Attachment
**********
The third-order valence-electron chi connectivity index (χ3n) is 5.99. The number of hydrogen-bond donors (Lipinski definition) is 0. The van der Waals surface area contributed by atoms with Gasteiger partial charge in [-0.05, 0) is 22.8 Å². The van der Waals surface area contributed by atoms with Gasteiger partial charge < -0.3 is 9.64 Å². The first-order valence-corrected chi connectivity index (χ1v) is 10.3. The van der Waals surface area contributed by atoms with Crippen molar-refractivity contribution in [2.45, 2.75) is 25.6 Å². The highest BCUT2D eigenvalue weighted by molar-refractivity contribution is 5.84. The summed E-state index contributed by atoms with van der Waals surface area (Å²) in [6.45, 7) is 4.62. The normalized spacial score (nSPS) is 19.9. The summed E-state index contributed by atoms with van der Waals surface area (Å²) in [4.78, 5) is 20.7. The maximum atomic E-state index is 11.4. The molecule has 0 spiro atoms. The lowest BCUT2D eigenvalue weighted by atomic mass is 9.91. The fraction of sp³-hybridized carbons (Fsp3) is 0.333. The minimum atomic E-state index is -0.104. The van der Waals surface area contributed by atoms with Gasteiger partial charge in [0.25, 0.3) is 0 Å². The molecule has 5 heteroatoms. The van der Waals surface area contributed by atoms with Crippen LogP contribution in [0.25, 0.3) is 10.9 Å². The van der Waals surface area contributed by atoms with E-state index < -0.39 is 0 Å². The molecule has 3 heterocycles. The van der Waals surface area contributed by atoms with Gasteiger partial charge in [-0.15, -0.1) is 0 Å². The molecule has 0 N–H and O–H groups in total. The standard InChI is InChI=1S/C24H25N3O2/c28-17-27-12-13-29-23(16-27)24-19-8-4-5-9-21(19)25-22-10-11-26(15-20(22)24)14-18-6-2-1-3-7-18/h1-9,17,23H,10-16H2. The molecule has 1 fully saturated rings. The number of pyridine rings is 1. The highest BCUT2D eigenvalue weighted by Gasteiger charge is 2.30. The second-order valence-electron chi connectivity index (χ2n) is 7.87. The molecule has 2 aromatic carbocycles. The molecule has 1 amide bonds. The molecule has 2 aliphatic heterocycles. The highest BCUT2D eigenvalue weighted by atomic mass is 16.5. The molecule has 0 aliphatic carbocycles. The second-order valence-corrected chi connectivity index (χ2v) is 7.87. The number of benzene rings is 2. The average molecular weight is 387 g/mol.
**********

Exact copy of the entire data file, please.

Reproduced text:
The third-order valence-electron chi connectivity index (χ3n) is 5.99. The number of hydrogen-bond donors (Lipinski definition) is 0. The van der Waals surface area contributed by atoms with Gasteiger partial charge in [-0.05, 0) is 22.8 Å². The van der Waals surface area contributed by atoms with Gasteiger partial charge < -0.3 is 9.64 Å². The first-order valence-corrected chi connectivity index (χ1v) is 10.3. The van der Waals surface area contributed by atoms with Crippen molar-refractivity contribution in [2.45, 2.75) is 25.6 Å². The highest BCUT2D eigenvalue weighted by molar-refractivity contribution is 5.84. The summed E-state index contributed by atoms with van der Waals surface area (Å²) in [6.45, 7) is 4.62. The normalized spacial score (nSPS) is 19.9. The summed E-state index contributed by atoms with van der Waals surface area (Å²) in [4.78, 5) is 20.7. The maximum atomic E-state index is 11.4. The molecule has 0 spiro atoms. The lowest BCUT2D eigenvalue weighted by atomic mass is 9.91. The fraction of sp³-hybridized carbons (Fsp3) is 0.333. The minimum atomic E-state index is -0.104. The van der Waals surface area contributed by atoms with Gasteiger partial charge in [0.25, 0.3) is 0 Å². The molecule has 5 heteroatoms. The van der Waals surface area contributed by atoms with Crippen LogP contribution in [0.25, 0.3) is 10.9 Å². The van der Waals surface area contributed by atoms with E-state index < -0.39 is 0 Å². The molecule has 3 heterocycles. The van der Waals surface area contributed by atoms with Gasteiger partial charge in [-0.15, -0.1) is 0 Å². The molecule has 0 N–H and O–H groups in total. The standard InChI is InChI=1S/C24H25N3O2/c28-17-27-12-13-29-23(16-27)24-19-8-4-5-9-21(19)25-22-10-11-26(15-20(22)24)14-18-6-2-1-3-7-18/h1-9,17,23H,10-16H2. The molecule has 1 fully saturated rings. The number of pyridine rings is 1. The highest BCUT2D eigenvalue weighted by Gasteiger charge is 2.30. The second-order valence-electron chi connectivity index (χ2n) is 7.87. The molecule has 2 aromatic carbocycles. The molecule has 1 amide bonds. The molecule has 2 aliphatic heterocycles. The highest BCUT2D eigenvalue weighted by atomic mass is 16.5. The molecule has 0 aliphatic carbocycles. The second-order valence-corrected chi connectivity index (χ2v) is 7.87. The number of benzene rings is 2. The average molecular weight is 387 g/mol.